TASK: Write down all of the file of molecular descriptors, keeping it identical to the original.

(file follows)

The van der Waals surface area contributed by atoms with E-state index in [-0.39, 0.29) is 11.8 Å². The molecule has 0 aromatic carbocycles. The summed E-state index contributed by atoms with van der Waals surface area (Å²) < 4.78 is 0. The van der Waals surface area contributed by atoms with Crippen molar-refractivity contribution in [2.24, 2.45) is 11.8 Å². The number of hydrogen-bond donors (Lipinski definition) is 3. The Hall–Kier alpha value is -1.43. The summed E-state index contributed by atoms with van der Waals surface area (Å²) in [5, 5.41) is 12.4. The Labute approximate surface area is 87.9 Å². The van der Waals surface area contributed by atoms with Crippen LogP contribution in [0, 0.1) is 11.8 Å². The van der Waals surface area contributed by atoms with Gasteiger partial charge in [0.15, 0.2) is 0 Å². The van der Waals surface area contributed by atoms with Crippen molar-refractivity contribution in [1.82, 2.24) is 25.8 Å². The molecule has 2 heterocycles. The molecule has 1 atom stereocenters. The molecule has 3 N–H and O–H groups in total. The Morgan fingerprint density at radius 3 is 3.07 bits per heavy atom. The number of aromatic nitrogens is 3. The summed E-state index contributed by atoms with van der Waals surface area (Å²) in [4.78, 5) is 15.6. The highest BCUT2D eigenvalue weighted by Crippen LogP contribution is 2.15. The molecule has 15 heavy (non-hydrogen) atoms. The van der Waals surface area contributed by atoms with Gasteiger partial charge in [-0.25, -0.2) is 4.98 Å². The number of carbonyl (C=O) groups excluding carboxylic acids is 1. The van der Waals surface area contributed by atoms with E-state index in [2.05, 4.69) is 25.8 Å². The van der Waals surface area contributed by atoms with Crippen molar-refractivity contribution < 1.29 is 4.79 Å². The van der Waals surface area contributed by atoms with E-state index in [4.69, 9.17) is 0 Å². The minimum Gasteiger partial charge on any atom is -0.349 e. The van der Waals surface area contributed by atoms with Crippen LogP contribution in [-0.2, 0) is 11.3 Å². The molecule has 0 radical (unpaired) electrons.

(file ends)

The van der Waals surface area contributed by atoms with E-state index in [-0.39, 0.29) is 11.8 Å². The molecule has 0 aromatic carbocycles. The summed E-state index contributed by atoms with van der Waals surface area (Å²) < 4.78 is 0. The van der Waals surface area contributed by atoms with Crippen molar-refractivity contribution in [2.24, 2.45) is 11.8 Å². The number of hydrogen-bond donors (Lipinski definition) is 3. The Hall–Kier alpha value is -1.43. The summed E-state index contributed by atoms with van der Waals surface area (Å²) in [5, 5.41) is 12.4. The Labute approximate surface area is 87.9 Å². The van der Waals surface area contributed by atoms with Crippen LogP contribution in [0, 0.1) is 11.8 Å². The van der Waals surface area contributed by atoms with Gasteiger partial charge in [0.15, 0.2) is 0 Å². The van der Waals surface area contributed by atoms with Crippen molar-refractivity contribution in [1.82, 2.24) is 25.8 Å². The molecule has 2 heterocycles. The molecule has 1 atom stereocenters. The molecule has 3 N–H and O–H groups in total. The Morgan fingerprint density at radius 3 is 3.07 bits per heavy atom. The number of aromatic nitrogens is 3. The summed E-state index contributed by atoms with van der Waals surface area (Å²) in [4.78, 5) is 15.6. The highest BCUT2D eigenvalue weighted by Crippen LogP contribution is 2.15. The molecule has 15 heavy (non-hydrogen) atoms. The van der Waals surface area contributed by atoms with Gasteiger partial charge in [-0.25, -0.2) is 4.98 Å². The number of carbonyl (C=O) groups excluding carboxylic acids is 1. The van der Waals surface area contributed by atoms with E-state index in [2.05, 4.69) is 25.8 Å². The van der Waals surface area contributed by atoms with Crippen molar-refractivity contribution < 1.29 is 4.79 Å². The van der Waals surface area contributed by atoms with E-state index in [4.69, 9.17) is 0 Å². The minimum Gasteiger partial charge on any atom is -0.349 e. The van der Waals surface area contributed by atoms with Crippen LogP contribution in [-0.2, 0) is 11.3 Å². The molecule has 0 radical (unpaired) electrons.